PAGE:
Day 2 : Oral Presentations (Theme: Patient Safety)

Event Title

Can resident-driven clinical pathways improve patient-centered outcomes? The CHAMP-Path methodology and preliminary experience

Location

Lecture Hall 2

Start Date

27-1-2013 9:10 AM

Abstract

Background: A clinical pathway is an evidence-based integrated plan of care. There is conflicting evidence on its utility in real life. Therefore, the aim of this study is to determine if ‘Pathway Care’ versus ‘Usual Care’ leads to improved ‘patient-centeredness’ in real-life settings.

Methods: CHAMP-Path is a pragmatic randomized controlled trial. Clinical pathways were developed and integrated into a Computerized Prescriber Order Entry System (CPOE). Physicians were randomized into two teams. Patient randomization was through permuted blocks and allocation was concealed. The exclusion and inclusion criteria are pathway-specific. Patients are blinded to the allocated arm. The primary outcome is a reduction in length of stay (LOS). The secondary outcomes are patient-centered outcomes, determinants of LOS, and 30-day readmission. The study is powered at 80% with an alpha of 5%. Patient-centeredness was assessed at baseline for 20 patients during validation of an Arabic survey instrument. The survey included questions about key health care professionals and was rated on a modified Likert scale.

Results: Mean LOS ± SD, 95% CI and p-values using intention-to-treat analysis will be reported with regression analysis to identify determinants of LOS. From 124 patients screened, 57 patients have been recruited to-date. The baseline survey assessment showed that the highest rated items were physician and hospital staff professionalism, nursing care, and hospitality. The lowest rated items were the questions regarding clarity of information received about the side effects of treatment and expected LOS, pharmacy counseling, and health education.

Conclusions: CHAMP- Path is a pragmatic study aiming to decrease LOS and improve patient-centeredness. Further data, we believe, shall provide insightful tools aimed at improving quality of care. The baseline survey provides opportunities for improving patient-centeredness. NB: The CHAMP-Path Methodology has been presented in-part as an oral presentation at the KAIMRC (King Abdullah International Medical Research Center) 3rd Annual Scientific Forum in Riyadh, Saudi Arabia, reporting on the first 33 patients. Results of the patient-centered survey were reported in-part as a poster at the same forum.

Key words: Clinical Pathways Length of Stay Patient-Centeredness

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Jan 27th, 9:10 AM Jan 27th, 9:25 AM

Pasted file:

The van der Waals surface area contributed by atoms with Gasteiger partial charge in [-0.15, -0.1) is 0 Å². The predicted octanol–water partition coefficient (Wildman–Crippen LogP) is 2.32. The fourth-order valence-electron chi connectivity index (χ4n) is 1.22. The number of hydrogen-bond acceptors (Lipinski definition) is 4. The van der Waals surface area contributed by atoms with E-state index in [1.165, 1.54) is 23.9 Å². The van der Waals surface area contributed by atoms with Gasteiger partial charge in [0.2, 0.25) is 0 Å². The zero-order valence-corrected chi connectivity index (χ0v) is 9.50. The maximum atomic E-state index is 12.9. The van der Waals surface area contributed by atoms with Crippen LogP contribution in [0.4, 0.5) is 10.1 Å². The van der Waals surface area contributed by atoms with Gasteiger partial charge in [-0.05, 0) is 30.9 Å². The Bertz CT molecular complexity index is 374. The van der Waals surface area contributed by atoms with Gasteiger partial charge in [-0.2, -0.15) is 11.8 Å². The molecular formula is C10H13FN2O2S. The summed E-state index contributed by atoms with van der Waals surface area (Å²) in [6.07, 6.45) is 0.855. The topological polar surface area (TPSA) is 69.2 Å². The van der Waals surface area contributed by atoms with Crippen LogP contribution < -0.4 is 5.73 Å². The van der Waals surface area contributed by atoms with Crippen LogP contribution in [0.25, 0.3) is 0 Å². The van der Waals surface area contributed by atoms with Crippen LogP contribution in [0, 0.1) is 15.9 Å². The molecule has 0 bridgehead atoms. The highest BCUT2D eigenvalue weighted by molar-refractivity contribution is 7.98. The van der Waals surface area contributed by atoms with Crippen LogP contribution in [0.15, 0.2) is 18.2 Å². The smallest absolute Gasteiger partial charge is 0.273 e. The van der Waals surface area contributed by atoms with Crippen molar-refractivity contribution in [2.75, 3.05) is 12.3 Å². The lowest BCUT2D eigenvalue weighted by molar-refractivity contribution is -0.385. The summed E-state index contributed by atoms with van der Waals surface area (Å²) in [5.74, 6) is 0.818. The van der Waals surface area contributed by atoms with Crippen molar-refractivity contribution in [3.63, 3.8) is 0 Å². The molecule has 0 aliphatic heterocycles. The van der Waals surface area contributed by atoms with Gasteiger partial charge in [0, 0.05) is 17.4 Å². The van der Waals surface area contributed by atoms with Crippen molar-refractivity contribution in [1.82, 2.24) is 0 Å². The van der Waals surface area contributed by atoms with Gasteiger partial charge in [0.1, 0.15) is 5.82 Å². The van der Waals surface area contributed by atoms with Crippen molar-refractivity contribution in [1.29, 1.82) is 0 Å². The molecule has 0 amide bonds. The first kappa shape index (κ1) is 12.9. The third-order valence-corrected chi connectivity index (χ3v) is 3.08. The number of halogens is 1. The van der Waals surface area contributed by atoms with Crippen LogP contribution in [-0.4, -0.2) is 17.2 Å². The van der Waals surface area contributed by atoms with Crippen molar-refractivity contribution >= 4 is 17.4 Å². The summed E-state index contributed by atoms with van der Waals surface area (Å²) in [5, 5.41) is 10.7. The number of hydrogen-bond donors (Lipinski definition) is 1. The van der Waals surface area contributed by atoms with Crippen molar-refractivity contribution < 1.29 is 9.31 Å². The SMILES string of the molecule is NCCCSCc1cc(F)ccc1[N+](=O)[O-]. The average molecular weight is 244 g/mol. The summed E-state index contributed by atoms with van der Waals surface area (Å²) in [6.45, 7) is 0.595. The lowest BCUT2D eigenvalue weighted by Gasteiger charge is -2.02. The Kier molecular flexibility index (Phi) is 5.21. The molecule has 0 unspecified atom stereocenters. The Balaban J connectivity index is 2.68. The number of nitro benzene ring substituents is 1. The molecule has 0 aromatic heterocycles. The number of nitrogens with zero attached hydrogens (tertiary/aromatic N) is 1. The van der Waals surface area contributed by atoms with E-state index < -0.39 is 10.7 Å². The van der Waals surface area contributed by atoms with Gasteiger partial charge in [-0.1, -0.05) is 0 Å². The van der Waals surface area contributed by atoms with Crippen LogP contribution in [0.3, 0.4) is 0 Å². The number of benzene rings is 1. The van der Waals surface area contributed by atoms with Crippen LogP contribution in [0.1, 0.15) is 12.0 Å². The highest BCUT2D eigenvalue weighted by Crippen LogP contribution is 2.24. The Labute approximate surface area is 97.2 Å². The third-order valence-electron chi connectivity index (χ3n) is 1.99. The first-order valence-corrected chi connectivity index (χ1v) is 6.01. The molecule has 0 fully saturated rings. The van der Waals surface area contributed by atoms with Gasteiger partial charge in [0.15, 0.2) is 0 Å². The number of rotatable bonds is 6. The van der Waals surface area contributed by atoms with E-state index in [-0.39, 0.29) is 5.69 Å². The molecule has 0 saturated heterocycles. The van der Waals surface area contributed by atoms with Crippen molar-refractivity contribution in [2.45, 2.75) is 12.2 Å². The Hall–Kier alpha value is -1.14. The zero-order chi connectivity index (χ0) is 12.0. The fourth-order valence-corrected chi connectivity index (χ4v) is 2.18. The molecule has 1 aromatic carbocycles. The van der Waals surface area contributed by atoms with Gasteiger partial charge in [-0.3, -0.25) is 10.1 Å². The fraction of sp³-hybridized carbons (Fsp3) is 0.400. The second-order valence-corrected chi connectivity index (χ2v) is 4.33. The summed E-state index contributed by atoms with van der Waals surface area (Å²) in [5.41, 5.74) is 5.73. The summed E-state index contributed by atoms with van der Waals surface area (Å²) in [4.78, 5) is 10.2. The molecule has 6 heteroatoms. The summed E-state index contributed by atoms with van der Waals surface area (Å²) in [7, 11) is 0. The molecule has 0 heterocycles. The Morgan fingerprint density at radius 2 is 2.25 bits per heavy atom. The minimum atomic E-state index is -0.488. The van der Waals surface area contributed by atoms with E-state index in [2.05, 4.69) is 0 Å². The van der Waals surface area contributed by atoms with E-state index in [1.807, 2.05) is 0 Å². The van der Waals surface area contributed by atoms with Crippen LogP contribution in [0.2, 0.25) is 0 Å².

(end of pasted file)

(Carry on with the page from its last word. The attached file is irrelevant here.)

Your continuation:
Can resident-driven clinical pathways improve patient-centered outcomes? The CHAMP-Path methodology and preliminary experience

Lecture Hall 2

Background: A clinical pathway is an evidence-based integrated plan of care. There is conflicting evidence on its utility in real life. Therefore, the aim of this study is to determine if ‘Pathway Care’ versus ‘Usual Care’ leads to improved ‘patient-centeredness’ in real-life settings.

Methods: CHAMP-Path is a pragmatic randomized controlled trial. Clinical pathways were developed and integrated into a Computerized Prescriber Order Entry System (CPOE). Physicians were randomized into two teams. Patient randomization was through permuted blocks and allocation was concealed. The exclusion and inclusion criteria are pathway-specific. Patients are blinded to the allocated arm. The primary outcome is a reduction in length of stay (LOS). The secondary outcomes are patient-centered outcomes, determinants of LOS, and 30-day readmission. The study is powered at 80% with an alpha of 5%. Patient-centeredness was assessed at baseline for 20 patients during validation of an Arabic survey instrument. The survey included questions about key health care professionals and was rated on a modified Likert scale.

Results: Mean LOS ± SD, 95% CI and p-values using intention-to-treat analysis will be reported with regression analysis to identify determinants of LOS. From 124 patients screened, 57 patients have been recruited to-date. The baseline survey assessment showed that the highest rated items were physician and hospital staff professionalism, nursing care, and hospitality. The lowest rated items were the questions regarding clarity of information received about the side effects of treatment and expected LOS, pharmacy counseling, and health education.

Conclusions: CHAMP- Path is a pragmatic study aiming to decrease LOS and improve patient-centeredness. Further data, we believe, shall provide insightful tools aimed at improving quality of care. The baseline survey provides opportunities for improving patient-centeredness. NB: The CHAMP-Path Methodology has been presented in-part as an oral presentation at the KAIMRC (King Abdullah International Medical Research Center) 3rd Annual Scientific Forum in Riyadh, Saudi Arabia, reporting on the first 33 patients. Results of the patient-centered survey were reported in-part as a poster at the same forum.

Key words: Clinical Pathways Length of Stay Patient-Centeredness